H.R. 777 – On February 5, 2015, Representative Kathy Castor (D-FL) introduced H.R. 777, the Permanent Investment in Health Research Act. The bill would amend the Public Health Service Act to provide funding for NIH. The bill was referred to the House Committee on Energy and Commerce, in addition to the Committees on the Budget and Appropriations.

H.R. 1468 – On March 19, 2015, Representative Chris Smith (R-NJ) introduced H.R. 1468, the Global Brain Health Act of 2015. The bill would galvanize United States Government programs in support of brain health for global victims of autism, hydrocephalus and Alzheimer's and other forms of dementia, and for other purposes. Title III includes provisions relevant to the NIA, which direct the Secretary of Health and Human Services to enter into negotiations with the World Health Organization to develop a global plan for addressing AD and other forms of dementia, to develop international partnerships to ensure cross-collaboration on this plan, and to work with other international partners to develop a Global Alzheimer’s Disease and Dementia Fund, among other activities. The bill was referred to the House Committee on Energy and Commerce, in addition to the House Foreign Affairs Committee.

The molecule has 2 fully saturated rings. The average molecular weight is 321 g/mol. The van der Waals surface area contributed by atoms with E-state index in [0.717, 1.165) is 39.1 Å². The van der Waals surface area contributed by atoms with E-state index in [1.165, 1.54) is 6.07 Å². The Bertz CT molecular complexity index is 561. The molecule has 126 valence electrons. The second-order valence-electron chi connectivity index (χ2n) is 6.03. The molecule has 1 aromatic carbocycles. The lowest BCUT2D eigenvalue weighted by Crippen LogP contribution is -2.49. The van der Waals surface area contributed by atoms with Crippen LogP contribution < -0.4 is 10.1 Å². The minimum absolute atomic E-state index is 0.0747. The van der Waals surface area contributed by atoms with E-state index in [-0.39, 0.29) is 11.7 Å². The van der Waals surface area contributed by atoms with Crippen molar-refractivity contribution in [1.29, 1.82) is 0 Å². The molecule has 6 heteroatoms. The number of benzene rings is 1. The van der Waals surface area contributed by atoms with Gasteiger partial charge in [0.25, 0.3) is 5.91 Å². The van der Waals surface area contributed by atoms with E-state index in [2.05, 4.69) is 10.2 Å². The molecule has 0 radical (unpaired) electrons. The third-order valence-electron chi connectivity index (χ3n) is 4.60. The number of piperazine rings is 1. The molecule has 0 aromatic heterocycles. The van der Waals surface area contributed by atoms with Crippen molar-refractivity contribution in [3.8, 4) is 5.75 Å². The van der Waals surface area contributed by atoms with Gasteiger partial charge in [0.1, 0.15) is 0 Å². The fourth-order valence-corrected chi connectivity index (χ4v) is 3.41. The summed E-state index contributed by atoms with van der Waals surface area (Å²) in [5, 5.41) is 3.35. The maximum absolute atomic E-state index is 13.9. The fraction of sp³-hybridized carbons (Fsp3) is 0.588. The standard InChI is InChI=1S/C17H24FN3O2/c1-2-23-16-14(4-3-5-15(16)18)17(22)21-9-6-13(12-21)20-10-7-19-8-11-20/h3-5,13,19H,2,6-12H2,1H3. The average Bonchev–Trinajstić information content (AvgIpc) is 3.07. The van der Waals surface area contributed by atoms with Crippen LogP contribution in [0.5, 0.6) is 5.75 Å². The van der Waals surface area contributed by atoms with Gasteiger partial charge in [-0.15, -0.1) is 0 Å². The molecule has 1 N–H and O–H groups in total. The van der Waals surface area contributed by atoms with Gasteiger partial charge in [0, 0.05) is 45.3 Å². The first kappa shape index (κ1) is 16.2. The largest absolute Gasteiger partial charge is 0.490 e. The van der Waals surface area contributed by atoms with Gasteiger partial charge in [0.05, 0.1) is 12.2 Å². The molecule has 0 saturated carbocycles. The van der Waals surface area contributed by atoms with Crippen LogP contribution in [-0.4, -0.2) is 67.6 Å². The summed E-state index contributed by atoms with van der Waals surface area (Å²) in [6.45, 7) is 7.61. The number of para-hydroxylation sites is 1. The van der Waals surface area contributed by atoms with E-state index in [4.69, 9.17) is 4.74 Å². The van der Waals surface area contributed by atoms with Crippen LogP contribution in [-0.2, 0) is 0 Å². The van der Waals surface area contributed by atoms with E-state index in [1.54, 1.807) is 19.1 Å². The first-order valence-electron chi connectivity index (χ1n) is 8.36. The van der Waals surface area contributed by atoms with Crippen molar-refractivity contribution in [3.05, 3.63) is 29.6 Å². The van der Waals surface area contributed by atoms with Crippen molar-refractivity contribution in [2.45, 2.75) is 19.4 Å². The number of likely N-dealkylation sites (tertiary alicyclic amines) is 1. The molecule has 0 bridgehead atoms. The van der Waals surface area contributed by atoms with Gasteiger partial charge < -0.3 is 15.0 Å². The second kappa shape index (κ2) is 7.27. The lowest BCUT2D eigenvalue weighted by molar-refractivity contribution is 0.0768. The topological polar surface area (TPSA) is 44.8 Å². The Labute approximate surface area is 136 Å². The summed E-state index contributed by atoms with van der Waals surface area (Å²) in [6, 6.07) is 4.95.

Other legislative items of interest:

At the request of Susan Ross, Clerk, House Appropriations Subcommittee on Labor, HHS, Education, NIH hosted a visit on January 20 for the new Chair of the Subcommittee, Representative Tom Cole (R-OK). The Chairman invited all of the members of the Subcommittee to join him and the attendees, in addition to the Chairman, were Representatives Steve Womack (R-AR), Dr. Andy Harris (R-MD), new member Charles Dent (R-PA), Rosa DeLauro (D-CT), and Nita Lowey (D-NY). Also attending were Susan Ross and John Bartrum from the Subcommittee; Stephen Steigleder, Minority Clerk; Sean Murphy, Maria Bowie, Steve Waskiewicz, and Stratton Edwards from Rep. Cole’s office; Chris Meekins, Deputy Chief of Staff for Policy for Representative Harris and Irene Harris, daughter of the Congressman; Erik Anthony, LA for Representative DeLauro; and Dana Miller, Associate Appropriations staff for Representative Lowey.